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Jazz musician Bill Cunliffe loves television - but he doesn't watch it on a TV set.
"I can watch anything I want, any time I want," he said, "on my bottom-of-the-line Mac PowerBook."
Mr Cunliffe (53) is one of a growing number of TV viewers who get all their programmes via the internet.
For reasons that include saving money, convenience, personal choice and a hatred of commercials, these viewers are cutting the cord from traditional suppliers of TV services, and even throwing away the rabbit ears and other antennas that brought in over-the-air broadcasts.
"The idea that you come home and your entertainment choices are dictated by what some entertainment channel decides is not for me," said video-game producer Chris Codding, whose Los Angeles apartment has a 52-inch Sony television that's used only for video games and viewing DVDs.
"I really like the concept of having something in your mind that you want to watch," Mr Codding said, "and then going to the computer and watching it."
There have been no mainstream studies on just how many people have cut the cord to established TV programme suppliers.
The percentage of viewers who have is probably small.
But there's plenty of evidence that the number of people who are watching TV shows online is growing.
According to a survey, nearly one in four US households has watched television online, and about 20% of respondents said they now watched less TV delivered through traditional broadcasters.
As for cutting out traditional means of watching TV altogether, a recent survey by the Consumer Electronics Association trade group found that 15% of viewers would consider it.
This could put TV on course for a fundamental change similar to that of another industry altered by the internet - recorded music.
Common among many who have cut the cord is a sense of rebellion, not against TV but against service providers.
They believe their way of watching represents the future of TV - online and on demand.
"The No 1 factor of why people watch online is convenience," said Lynn Franco, director of the Conference Board consumer research centre.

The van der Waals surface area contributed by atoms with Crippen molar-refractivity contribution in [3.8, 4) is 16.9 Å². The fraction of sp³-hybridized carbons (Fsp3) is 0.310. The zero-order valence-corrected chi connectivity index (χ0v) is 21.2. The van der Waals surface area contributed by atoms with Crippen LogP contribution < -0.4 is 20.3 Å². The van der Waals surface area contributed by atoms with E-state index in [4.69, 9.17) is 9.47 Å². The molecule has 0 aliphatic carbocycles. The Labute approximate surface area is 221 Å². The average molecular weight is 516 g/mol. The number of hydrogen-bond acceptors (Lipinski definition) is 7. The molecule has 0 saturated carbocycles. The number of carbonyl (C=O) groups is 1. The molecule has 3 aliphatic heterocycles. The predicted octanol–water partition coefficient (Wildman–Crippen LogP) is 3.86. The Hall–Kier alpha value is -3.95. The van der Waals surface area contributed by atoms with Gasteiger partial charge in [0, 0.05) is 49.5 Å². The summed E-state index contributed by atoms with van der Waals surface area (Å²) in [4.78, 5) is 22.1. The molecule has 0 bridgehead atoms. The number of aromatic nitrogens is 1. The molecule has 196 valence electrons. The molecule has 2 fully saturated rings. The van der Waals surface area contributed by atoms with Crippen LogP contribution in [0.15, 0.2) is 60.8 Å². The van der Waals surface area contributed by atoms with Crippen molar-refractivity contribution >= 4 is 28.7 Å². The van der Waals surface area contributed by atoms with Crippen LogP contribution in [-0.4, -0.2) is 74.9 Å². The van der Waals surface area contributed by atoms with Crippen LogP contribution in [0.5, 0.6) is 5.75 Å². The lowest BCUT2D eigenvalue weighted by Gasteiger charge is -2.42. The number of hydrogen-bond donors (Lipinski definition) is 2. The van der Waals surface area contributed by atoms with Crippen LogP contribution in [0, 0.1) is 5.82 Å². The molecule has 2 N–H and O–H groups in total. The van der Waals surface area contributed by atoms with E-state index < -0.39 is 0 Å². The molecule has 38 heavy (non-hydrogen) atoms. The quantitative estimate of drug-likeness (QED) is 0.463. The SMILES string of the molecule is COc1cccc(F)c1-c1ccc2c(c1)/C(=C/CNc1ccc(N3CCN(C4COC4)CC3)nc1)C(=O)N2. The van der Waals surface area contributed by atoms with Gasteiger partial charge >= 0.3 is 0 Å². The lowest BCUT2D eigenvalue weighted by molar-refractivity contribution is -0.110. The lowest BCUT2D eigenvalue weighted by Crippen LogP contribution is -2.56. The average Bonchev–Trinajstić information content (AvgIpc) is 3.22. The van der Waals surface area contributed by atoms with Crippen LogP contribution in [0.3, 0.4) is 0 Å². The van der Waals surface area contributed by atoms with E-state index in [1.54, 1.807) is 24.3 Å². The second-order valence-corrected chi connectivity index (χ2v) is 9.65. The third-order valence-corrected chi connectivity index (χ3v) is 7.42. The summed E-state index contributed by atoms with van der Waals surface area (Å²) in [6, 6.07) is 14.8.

The cable industry knows it could be in for a fight.
"Clearly, this is a growing trend," said Alex Dudley, spokesman for Time Warner Cable, which has 14.6 million subscribers across the US.
The company, like several other providers, is countering with its own on-demand services.
It offers subscribers repeats of TV shows that can be accessed by pressing a few buttons on the remote.
But online TV has something going for it that cable can't match.
For the most part, it's free - at least for now.
"We were paying about $100 ($NZ136) a month for cable," Jaxon Lee (36), a mobile phone sales manager who lives in Atlanta, said.
"For that we got like a billion channels.
"But when we were making a move, I asked my wife, `How many of these shows are we actually watching?"'They now watch most of the shows they like via Hulu, the free web service that opened to the public last year.
Its owners include NBC Universal, News Corp (which owns the Fox television channels) and Walt Disney Co (ABC), giving it access to some of the most popular shows.
The advertising-supported site also carries a backlog of shows that include nearly forgotten vintage favourites.
"I've been watching Time Tunnel," said Mr Cunliffe, who teaches music at California State University, Fullerton.
He doesn't watch the science fiction series, which debuted in 1966, for its corny adventures or campy set design.
He tunes in, primarily, because it uses music by John Williams (listed in the show's credits as Johnny Williams), who went on to score Star Wars and numerous other hit movies.
The popularity of Hulu could be severely tested if the service begins charging fees to watch.
Some Hulu executives have said that could happen as early as next year.
Karan Lyons (17), who is majoring in theatre at the University of Southern California, said most students in his dorm with TVs use them only to play video games via Xbox and other consoles.
He doesn't have a TV, but watches a lot online.
"I watch more than I should," Mr Lyons said, naming Glee, House and The Daily Show as favourites available on Hulu.
"But I think it's better than when I watch actual TV.
"When I do that, and a show ends, it's so easy to sit there and keep watching the next show that comes on."
Shows are also available, unauthorised, on underground sites that are the bane of the TV (as well as movie) industry.
"You can download just about anything you want right after it's broadcast," said one user of these sites, who asked that his name not be used.
Cunliffe, who said he sticks to authorised sites, began watching online when US television went entirely digital in June.
Up until then, he used rabbit ears to bring in broadcast stations.
After the switch, he no longer could receive some of his favorite stations, even with a digital converter box.
He was ready to give up on TV until he discovered how easy it was to get programmes online.
Now he's ready to move up from his laptop screen.
"I'm going to go out and buy the cheapest flat-screen monitor I can find and plug it in," he said.
"I'm watching more TV than ever."